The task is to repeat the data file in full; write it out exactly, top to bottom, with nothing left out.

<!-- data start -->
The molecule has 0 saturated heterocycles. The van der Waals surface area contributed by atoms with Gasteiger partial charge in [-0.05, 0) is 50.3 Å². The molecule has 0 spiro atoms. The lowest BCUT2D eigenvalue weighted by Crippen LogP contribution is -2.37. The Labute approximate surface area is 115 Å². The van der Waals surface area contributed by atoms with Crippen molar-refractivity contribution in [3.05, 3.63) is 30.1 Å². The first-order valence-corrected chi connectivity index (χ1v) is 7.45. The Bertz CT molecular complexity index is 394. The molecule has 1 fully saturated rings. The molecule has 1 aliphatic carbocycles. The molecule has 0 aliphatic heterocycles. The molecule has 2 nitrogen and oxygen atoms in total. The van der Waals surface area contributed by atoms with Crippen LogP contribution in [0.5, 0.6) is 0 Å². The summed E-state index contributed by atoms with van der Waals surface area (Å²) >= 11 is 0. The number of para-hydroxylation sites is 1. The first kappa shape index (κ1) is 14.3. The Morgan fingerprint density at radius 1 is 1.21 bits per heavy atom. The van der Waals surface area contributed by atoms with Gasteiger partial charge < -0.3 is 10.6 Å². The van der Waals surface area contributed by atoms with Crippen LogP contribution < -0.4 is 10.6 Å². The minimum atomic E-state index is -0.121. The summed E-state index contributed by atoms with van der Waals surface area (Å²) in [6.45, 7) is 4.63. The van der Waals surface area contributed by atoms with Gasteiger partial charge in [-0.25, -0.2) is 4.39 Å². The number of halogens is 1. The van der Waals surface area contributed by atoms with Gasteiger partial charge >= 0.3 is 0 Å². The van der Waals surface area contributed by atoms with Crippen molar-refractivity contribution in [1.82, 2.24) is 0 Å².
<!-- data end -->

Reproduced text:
The molecule has 0 saturated heterocycles. The van der Waals surface area contributed by atoms with Gasteiger partial charge in [-0.05, 0) is 50.3 Å². The molecule has 0 spiro atoms. The lowest BCUT2D eigenvalue weighted by Crippen LogP contribution is -2.37. The Labute approximate surface area is 115 Å². The van der Waals surface area contributed by atoms with Crippen molar-refractivity contribution in [3.05, 3.63) is 30.1 Å². The first-order valence-corrected chi connectivity index (χ1v) is 7.45. The Bertz CT molecular complexity index is 394. The molecule has 1 fully saturated rings. The molecule has 1 aliphatic carbocycles. The molecule has 0 aliphatic heterocycles. The molecule has 2 nitrogen and oxygen atoms in total. The van der Waals surface area contributed by atoms with Crippen LogP contribution in [0.5, 0.6) is 0 Å². The summed E-state index contributed by atoms with van der Waals surface area (Å²) >= 11 is 0. The number of para-hydroxylation sites is 1. The first kappa shape index (κ1) is 14.3. The Morgan fingerprint density at radius 1 is 1.21 bits per heavy atom. The van der Waals surface area contributed by atoms with Gasteiger partial charge < -0.3 is 10.6 Å². The van der Waals surface area contributed by atoms with Crippen LogP contribution < -0.4 is 10.6 Å². The minimum atomic E-state index is -0.121. The summed E-state index contributed by atoms with van der Waals surface area (Å²) in [6.45, 7) is 4.63. The van der Waals surface area contributed by atoms with Gasteiger partial charge in [-0.25, -0.2) is 4.39 Å². The number of halogens is 1. The van der Waals surface area contributed by atoms with Gasteiger partial charge >= 0.3 is 0 Å². The van der Waals surface area contributed by atoms with Crippen molar-refractivity contribution in [1.82, 2.24) is 0 Å².